Now, that's not going to protect them 100% because people can type in those games and in those game rooms. So even if they're not hearing what people are saying, they can certainly still have the ability to talk to them. One of the biggest things that I would say is along with time, comes scheduling time for them to play those games.

Spare your children from online addiction

Even if you limit it to it an hour, a day, an hour, based on their age, of course, an hour a week, maybe make it earned. So in other words, their grades need to be acceptable to you and not only their grades but their chores need to be done. Hopefully, your child has chores or ways that they need to participate in the family and then encourage them to get back outside.

Back in my day, we didn't have video games, we played outside. So encourage your child to do something active and do sports of some sort, go outside, ride a bike, jump on a trampoline, something to get exercise. All of those things are very important to a growing child.

Gaming can impact your child's academics in a very negative way. I have seen children in the school system who have managed to sneak their cell phones during the school day and will be playing their game on their cell phones. And if they get caught, I've seen them have tantrum-like behavior. And this is middle school. This is not elementary.

I've seen them have all-out temper tantrums in the classroom disrupting their class, their fellow students and teachers, and principals when a couple of them have had to been removed from classes. So gaming is a danger in many ways, and not only can it impact their grades, but it impacts their behavior in the school.

I would highly suggest that as parents, you are monitoring their time, that they're being able to use it, monitor, who they're being able to use it with, who they're talking with on the other end, and then maybe play the game with them so that you get an idea of what it is that the game is teaching your child.

There's some out there I've seen kids in elementary school playing, some games that depict violent acts, that depict murder, that depict racism, that depict derogatory behavior towards women and parents are fine with that. And I just think that at that point, if that's what you're teaching your child, then you can't be too confused when your child starts exhibiting some problematic behaviors because they're playing it every day on their video games.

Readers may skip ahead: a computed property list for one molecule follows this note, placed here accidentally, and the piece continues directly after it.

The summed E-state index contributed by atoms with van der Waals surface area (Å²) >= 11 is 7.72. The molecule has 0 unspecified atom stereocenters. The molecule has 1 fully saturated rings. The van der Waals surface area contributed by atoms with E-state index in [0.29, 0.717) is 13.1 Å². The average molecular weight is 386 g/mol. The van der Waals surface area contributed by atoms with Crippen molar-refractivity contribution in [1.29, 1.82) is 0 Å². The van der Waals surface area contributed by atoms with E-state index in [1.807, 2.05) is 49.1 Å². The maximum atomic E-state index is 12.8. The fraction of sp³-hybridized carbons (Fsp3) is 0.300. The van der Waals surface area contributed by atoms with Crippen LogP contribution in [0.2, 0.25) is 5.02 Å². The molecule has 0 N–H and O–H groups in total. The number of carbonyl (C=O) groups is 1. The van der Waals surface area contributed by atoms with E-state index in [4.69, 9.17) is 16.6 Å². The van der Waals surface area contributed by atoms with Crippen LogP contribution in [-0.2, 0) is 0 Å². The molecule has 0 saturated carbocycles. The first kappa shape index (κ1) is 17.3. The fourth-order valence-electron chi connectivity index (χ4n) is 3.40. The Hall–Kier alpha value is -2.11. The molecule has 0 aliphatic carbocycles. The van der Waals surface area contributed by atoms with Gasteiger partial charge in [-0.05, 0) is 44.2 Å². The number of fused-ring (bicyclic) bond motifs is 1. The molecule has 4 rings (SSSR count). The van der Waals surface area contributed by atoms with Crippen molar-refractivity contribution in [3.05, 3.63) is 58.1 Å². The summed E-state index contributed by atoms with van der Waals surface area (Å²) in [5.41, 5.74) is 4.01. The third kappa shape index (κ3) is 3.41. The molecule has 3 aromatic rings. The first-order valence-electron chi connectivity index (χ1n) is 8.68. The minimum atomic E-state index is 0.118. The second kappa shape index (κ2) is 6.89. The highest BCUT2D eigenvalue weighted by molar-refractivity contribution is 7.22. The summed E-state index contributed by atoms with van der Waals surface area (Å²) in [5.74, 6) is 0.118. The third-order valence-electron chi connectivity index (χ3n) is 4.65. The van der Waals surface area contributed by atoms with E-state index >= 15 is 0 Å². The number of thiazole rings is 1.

So kids need a place to belong and the place that they need to belong is within a family, it is not on a video game or in a chat room. It is to be a part of a family unit that will love and encourage them and is accepting of them as opposed to strangers that they may never see face to face, but all they do is hear them in their ear. That's a problem.

o for overall mental health, it is extremely important that as parents, you take this seriously and really consider monitoring the use every time they get on the computer, no matter what they're doing. If they're in a chat room, if they're playing a game, if they're on social media, if they're doing their homework, whatever the case may be, you should be monitoring their use.

I hope this is helpful to you. And I hope this brings light to the problem that is plaguing our kids nowadays. And if you have any questions, talk to your child's teachers, get an update on their behaviors in class, talk to a counselor, or just unplug the game system and take it away. Thanks.

Check more of this series here:

Kids need to belong to a place and that is within a family, it is not on a video game.

Key Takeaways:

The amount of time that children spend gaming can be a problem.
Gaming can impact your child's academics in a very negative way.
Monitor their electronics time

Children and Electronics with Robyn Flint